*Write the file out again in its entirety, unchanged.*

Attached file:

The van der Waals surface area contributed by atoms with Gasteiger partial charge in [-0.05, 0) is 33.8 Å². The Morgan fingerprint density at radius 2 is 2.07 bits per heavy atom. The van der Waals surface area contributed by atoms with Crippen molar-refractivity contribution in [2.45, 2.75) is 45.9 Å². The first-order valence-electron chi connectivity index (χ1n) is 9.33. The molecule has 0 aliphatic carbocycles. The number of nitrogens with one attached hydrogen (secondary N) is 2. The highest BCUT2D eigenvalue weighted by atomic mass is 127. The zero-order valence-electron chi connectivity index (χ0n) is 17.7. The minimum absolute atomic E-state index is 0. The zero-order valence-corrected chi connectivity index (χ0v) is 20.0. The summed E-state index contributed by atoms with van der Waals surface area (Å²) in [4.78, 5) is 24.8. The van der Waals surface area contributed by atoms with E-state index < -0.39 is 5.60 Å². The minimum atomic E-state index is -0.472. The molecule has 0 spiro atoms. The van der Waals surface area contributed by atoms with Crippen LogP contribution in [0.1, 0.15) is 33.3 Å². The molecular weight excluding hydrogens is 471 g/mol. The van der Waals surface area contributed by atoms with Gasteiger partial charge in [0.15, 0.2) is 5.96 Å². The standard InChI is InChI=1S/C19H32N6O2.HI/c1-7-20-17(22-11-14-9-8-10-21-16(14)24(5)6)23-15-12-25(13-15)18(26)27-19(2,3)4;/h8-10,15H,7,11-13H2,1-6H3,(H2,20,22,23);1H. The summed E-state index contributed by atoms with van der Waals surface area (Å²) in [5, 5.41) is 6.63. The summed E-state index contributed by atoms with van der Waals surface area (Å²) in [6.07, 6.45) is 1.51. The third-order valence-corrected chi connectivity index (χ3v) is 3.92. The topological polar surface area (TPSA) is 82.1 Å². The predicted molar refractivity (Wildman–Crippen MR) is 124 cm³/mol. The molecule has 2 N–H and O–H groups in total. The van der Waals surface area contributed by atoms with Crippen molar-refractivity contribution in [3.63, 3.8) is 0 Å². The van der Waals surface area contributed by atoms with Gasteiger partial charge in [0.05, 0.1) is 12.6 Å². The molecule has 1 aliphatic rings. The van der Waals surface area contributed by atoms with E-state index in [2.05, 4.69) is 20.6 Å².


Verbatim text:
The van der Waals surface area contributed by atoms with Gasteiger partial charge in [-0.05, 0) is 33.8 Å². The Morgan fingerprint density at radius 2 is 2.07 bits per heavy atom. The van der Waals surface area contributed by atoms with Crippen molar-refractivity contribution in [2.45, 2.75) is 45.9 Å². The first-order valence-electron chi connectivity index (χ1n) is 9.33. The molecule has 0 aliphatic carbocycles. The number of nitrogens with one attached hydrogen (secondary N) is 2. The highest BCUT2D eigenvalue weighted by atomic mass is 127. The zero-order valence-electron chi connectivity index (χ0n) is 17.7. The minimum absolute atomic E-state index is 0. The zero-order valence-corrected chi connectivity index (χ0v) is 20.0. The summed E-state index contributed by atoms with van der Waals surface area (Å²) in [4.78, 5) is 24.8. The van der Waals surface area contributed by atoms with E-state index < -0.39 is 5.60 Å². The minimum atomic E-state index is -0.472. The molecule has 0 spiro atoms. The van der Waals surface area contributed by atoms with Crippen LogP contribution in [0.1, 0.15) is 33.3 Å². The molecular weight excluding hydrogens is 471 g/mol. The van der Waals surface area contributed by atoms with Gasteiger partial charge in [0.15, 0.2) is 5.96 Å². The standard InChI is InChI=1S/C19H32N6O2.HI/c1-7-20-17(22-11-14-9-8-10-21-16(14)24(5)6)23-15-12-25(13-15)18(26)27-19(2,3)4;/h8-10,15H,7,11-13H2,1-6H3,(H2,20,22,23);1H. The summed E-state index contributed by atoms with van der Waals surface area (Å²) in [5, 5.41) is 6.63. The summed E-state index contributed by atoms with van der Waals surface area (Å²) in [6.07, 6.45) is 1.51. The third-order valence-corrected chi connectivity index (χ3v) is 3.92. The topological polar surface area (TPSA) is 82.1 Å². The predicted molar refractivity (Wildman–Crippen MR) is 124 cm³/mol. The molecule has 2 N–H and O–H groups in total. The van der Waals surface area contributed by atoms with Crippen molar-refractivity contribution in [3.63, 3.8) is 0 Å². The van der Waals surface area contributed by atoms with Gasteiger partial charge in [0.05, 0.1) is 12.6 Å². The molecule has 1 aliphatic rings. The van der Waals surface area contributed by atoms with E-state index in [2.05, 4.69) is 20.6 Å².